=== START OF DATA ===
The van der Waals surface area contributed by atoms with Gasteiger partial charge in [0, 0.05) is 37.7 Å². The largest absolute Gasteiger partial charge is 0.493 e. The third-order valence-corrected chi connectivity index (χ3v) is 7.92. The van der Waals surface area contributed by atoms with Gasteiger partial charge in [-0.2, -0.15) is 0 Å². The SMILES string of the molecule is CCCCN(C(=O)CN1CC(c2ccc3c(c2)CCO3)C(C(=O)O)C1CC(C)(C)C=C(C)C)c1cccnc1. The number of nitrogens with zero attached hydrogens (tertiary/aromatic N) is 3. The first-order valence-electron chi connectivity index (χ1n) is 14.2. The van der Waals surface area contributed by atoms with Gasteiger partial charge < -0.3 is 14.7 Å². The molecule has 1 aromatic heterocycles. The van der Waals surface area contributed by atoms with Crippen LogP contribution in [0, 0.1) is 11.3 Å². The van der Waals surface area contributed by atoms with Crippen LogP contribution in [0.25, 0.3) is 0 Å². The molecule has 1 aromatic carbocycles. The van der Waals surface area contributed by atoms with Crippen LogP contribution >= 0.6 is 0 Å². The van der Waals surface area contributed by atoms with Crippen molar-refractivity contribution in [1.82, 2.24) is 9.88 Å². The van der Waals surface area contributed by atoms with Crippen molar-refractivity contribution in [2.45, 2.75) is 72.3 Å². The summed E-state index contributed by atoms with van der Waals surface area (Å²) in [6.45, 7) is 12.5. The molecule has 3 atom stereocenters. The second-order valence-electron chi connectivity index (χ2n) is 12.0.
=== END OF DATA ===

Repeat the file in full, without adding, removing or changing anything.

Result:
The van der Waals surface area contributed by atoms with Gasteiger partial charge in [0, 0.05) is 37.7 Å². The largest absolute Gasteiger partial charge is 0.493 e. The third-order valence-corrected chi connectivity index (χ3v) is 7.92. The van der Waals surface area contributed by atoms with Gasteiger partial charge in [-0.2, -0.15) is 0 Å². The SMILES string of the molecule is CCCCN(C(=O)CN1CC(c2ccc3c(c2)CCO3)C(C(=O)O)C1CC(C)(C)C=C(C)C)c1cccnc1. The number of nitrogens with zero attached hydrogens (tertiary/aromatic N) is 3. The first-order valence-electron chi connectivity index (χ1n) is 14.2. The van der Waals surface area contributed by atoms with Gasteiger partial charge < -0.3 is 14.7 Å². The molecule has 1 aromatic heterocycles. The van der Waals surface area contributed by atoms with Crippen LogP contribution in [0, 0.1) is 11.3 Å². The van der Waals surface area contributed by atoms with Crippen LogP contribution in [0.25, 0.3) is 0 Å². The molecule has 1 aromatic carbocycles. The van der Waals surface area contributed by atoms with Crippen LogP contribution >= 0.6 is 0 Å². The van der Waals surface area contributed by atoms with Crippen molar-refractivity contribution in [1.82, 2.24) is 9.88 Å². The van der Waals surface area contributed by atoms with Crippen molar-refractivity contribution in [2.45, 2.75) is 72.3 Å². The summed E-state index contributed by atoms with van der Waals surface area (Å²) in [6.45, 7) is 12.5. The molecule has 3 atom stereocenters. The second-order valence-electron chi connectivity index (χ2n) is 12.0.